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 Post subject: Breather material composition
PostPosted: Wed Mar 05, 2014 3:09 am 
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I went to a local fabric store in order to get some breather material but was not able to find exactly the same thing as I bought from the online store for resin


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 Post subject: Re: Breather material composition
PostPosted: Wed Mar 05, 2014 3:12 am 
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My question is then was is the composition of the breather material? Should I find exactly the same thing that I got online or does something fairly similar will do the trick for quite a cheaper price? Any feedback welcome.

Dany


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 Post subject: Re: Breather material composition
PostPosted: Wed Mar 05, 2014 3:31 am 
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Joined: Tue Jan 02, 2007 11:50 pm
Posts: 274
Location: Ottawa, Canada
Do you mean the peel ply, or the breather? I don't think the breather is too critical, but I don't use any. If you use vinyl on the board surface, you don't need any breather, but could put perforated tubing or even just coarse rope around the outside of it to give a channel for air to flow around all sides of it.

Peter


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 Post subject: Re: Breather material composition
PostPosted: Wed Mar 05, 2014 4:23 am 
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Most people don't use breather,
I can get a better Vf using perf ply and breather so use it when I build my personal boards. However more finishing is required to get smooth surface. ultimately it's about 4 x the work but you CAN get a lighter board.

(I really need to start running some infusion trials)

The material is just polyester. Batting will do in a pinch however the "real": breather fabric is a lot smoother leaves less texture on the part requiring less fill and the cost is very close to fabric store polyester batting.


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 Post subject: Re: Breather material composition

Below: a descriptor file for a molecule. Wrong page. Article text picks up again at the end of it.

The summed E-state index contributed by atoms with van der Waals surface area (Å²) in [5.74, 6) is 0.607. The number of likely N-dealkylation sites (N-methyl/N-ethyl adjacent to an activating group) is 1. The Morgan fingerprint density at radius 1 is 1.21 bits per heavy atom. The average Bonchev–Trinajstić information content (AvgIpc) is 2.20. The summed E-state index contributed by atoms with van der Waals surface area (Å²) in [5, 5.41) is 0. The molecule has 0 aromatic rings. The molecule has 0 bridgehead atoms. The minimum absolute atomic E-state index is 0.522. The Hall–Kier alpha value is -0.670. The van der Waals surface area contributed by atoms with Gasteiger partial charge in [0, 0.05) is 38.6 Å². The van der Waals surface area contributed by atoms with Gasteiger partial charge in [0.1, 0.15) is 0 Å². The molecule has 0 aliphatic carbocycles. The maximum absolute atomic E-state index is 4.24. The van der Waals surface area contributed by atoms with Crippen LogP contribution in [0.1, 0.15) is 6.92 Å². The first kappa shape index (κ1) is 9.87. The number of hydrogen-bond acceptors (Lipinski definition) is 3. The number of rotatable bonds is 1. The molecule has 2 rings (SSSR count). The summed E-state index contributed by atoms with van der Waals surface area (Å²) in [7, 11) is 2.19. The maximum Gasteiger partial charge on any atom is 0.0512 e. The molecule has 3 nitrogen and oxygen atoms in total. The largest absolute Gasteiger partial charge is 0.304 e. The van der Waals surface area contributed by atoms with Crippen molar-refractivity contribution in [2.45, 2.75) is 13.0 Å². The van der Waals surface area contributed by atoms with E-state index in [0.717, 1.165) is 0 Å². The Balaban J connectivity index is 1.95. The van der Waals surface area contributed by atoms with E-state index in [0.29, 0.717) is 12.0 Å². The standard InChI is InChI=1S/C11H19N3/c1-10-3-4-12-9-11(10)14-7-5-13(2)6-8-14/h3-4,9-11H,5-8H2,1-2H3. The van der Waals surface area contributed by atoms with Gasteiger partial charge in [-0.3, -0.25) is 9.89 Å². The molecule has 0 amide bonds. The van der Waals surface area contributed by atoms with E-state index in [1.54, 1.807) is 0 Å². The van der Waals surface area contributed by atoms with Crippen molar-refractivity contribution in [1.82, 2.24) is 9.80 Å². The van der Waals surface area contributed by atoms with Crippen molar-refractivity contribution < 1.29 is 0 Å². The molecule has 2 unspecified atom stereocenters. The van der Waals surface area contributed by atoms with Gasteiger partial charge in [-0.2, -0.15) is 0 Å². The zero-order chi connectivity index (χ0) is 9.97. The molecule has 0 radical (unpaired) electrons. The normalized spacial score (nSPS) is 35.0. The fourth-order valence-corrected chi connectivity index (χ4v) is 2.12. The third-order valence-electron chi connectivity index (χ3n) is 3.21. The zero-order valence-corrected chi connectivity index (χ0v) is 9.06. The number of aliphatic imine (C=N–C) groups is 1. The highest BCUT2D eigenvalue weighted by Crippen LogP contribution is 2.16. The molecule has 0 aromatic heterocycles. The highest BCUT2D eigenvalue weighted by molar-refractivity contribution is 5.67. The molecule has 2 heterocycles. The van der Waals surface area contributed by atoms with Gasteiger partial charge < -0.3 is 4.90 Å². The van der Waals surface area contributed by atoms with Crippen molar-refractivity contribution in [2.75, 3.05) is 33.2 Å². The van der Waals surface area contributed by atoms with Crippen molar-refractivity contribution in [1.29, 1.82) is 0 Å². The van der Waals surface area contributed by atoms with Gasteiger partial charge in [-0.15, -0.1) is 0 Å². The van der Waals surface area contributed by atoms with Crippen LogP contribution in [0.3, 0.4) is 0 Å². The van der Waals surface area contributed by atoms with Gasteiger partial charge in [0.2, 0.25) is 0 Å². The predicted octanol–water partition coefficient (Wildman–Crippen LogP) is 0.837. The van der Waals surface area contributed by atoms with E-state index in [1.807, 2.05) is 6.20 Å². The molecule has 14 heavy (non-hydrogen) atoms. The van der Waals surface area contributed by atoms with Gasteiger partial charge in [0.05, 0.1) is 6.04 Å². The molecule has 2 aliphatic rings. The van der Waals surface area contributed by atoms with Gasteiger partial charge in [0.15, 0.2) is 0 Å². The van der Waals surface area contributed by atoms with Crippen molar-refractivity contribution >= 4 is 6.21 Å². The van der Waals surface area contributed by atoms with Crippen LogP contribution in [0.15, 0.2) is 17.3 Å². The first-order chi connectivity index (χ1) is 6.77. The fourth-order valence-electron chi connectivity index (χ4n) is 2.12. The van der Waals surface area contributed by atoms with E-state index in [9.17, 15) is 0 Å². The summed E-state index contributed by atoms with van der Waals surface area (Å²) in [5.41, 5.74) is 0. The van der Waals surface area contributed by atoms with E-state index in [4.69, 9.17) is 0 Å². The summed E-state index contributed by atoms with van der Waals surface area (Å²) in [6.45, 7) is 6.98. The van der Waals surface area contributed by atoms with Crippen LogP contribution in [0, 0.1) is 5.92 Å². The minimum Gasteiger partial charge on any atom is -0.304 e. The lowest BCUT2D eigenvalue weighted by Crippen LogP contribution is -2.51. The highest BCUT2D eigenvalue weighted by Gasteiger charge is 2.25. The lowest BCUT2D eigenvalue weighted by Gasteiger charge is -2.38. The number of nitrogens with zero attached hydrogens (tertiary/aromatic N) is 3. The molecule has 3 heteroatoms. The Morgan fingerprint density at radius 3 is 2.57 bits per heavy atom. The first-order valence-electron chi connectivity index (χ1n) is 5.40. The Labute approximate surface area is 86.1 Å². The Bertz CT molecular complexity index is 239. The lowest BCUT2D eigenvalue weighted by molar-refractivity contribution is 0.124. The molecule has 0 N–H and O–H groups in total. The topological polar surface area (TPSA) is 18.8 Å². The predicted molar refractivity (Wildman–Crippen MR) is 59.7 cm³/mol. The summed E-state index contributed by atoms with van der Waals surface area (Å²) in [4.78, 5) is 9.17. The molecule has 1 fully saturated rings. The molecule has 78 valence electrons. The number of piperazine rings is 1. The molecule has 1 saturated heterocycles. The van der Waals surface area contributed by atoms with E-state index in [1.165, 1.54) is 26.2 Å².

PostPosted: Wed Mar 05, 2014 9:55 am 
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Johnny Rotten wrote:
(I really need to start running some infusion trials)



whats the advantage/s of infusion over standard layup?


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 Post subject: Re: Breather material composition
PostPosted: Wed Mar 05, 2014 12:24 pm 
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Breather/batting material is then fairly expensive... Anyhow I was thinking of using some around the edge of the board while vacuum bagging in order to absorb some of the epoxy from the bottom of the board. I am still thinking that a one step process (the bottom and the top of the board at the same time) with vinyl on top and vacuum bagging could give good result as long as the breather can absorb excess epoxy from the bottom of the board (toward the edge). I guess that I will have to give it a try...


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 Post subject: Re: Breather material composition
PostPosted: Wed Mar 05, 2014 12:43 pm 
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Joined: Sun Feb 12, 2006 8:16 pm
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Location: Kettle Point Ontario Canada
Daydan if you are short just grab some paper towel and triple layer it. will do the same thing if you put it ontop of the peel ply. sucks up all the extra resin.

Johnny. infusion is the way to go now a days.. less resin, better finish, and just plain cool to watch is cross over. It does cost alittle more to do with the wicking material but in the end I think you save in epoxy.